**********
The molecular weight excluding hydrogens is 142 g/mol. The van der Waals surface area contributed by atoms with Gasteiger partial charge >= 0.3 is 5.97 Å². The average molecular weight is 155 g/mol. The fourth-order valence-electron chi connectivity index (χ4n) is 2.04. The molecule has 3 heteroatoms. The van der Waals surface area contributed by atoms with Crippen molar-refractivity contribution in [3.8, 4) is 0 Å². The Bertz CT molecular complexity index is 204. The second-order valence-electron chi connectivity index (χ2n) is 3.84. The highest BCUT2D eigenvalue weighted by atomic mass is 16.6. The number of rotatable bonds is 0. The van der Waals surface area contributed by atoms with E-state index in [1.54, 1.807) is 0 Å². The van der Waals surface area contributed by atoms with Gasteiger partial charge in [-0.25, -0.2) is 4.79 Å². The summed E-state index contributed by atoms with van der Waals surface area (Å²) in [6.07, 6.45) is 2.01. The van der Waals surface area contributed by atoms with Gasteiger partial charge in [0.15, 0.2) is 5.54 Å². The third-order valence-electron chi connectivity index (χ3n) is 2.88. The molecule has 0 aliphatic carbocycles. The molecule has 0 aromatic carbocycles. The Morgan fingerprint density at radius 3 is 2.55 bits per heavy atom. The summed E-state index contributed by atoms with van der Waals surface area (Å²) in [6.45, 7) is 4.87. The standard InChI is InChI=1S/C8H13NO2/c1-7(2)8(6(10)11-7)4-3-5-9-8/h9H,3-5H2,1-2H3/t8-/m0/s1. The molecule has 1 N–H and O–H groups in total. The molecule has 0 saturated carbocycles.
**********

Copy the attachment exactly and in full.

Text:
The molecular weight excluding hydrogens is 142 g/mol. The van der Waals surface area contributed by atoms with Gasteiger partial charge >= 0.3 is 5.97 Å². The average molecular weight is 155 g/mol. The fourth-order valence-electron chi connectivity index (χ4n) is 2.04. The molecule has 3 heteroatoms. The van der Waals surface area contributed by atoms with Crippen molar-refractivity contribution in [3.8, 4) is 0 Å². The Bertz CT molecular complexity index is 204. The second-order valence-electron chi connectivity index (χ2n) is 3.84. The highest BCUT2D eigenvalue weighted by atomic mass is 16.6. The number of rotatable bonds is 0. The van der Waals surface area contributed by atoms with E-state index in [1.54, 1.807) is 0 Å². The van der Waals surface area contributed by atoms with Gasteiger partial charge in [-0.25, -0.2) is 4.79 Å². The summed E-state index contributed by atoms with van der Waals surface area (Å²) in [6.07, 6.45) is 2.01. The van der Waals surface area contributed by atoms with Gasteiger partial charge in [0.15, 0.2) is 5.54 Å². The third-order valence-electron chi connectivity index (χ3n) is 2.88. The molecule has 0 aliphatic carbocycles. The molecule has 0 aromatic carbocycles. The Morgan fingerprint density at radius 3 is 2.55 bits per heavy atom. The summed E-state index contributed by atoms with van der Waals surface area (Å²) in [6.45, 7) is 4.87. The standard InChI is InChI=1S/C8H13NO2/c1-7(2)8(6(10)11-7)4-3-5-9-8/h9H,3-5H2,1-2H3/t8-/m0/s1. The molecule has 1 N–H and O–H groups in total. The molecule has 0 saturated carbocycles.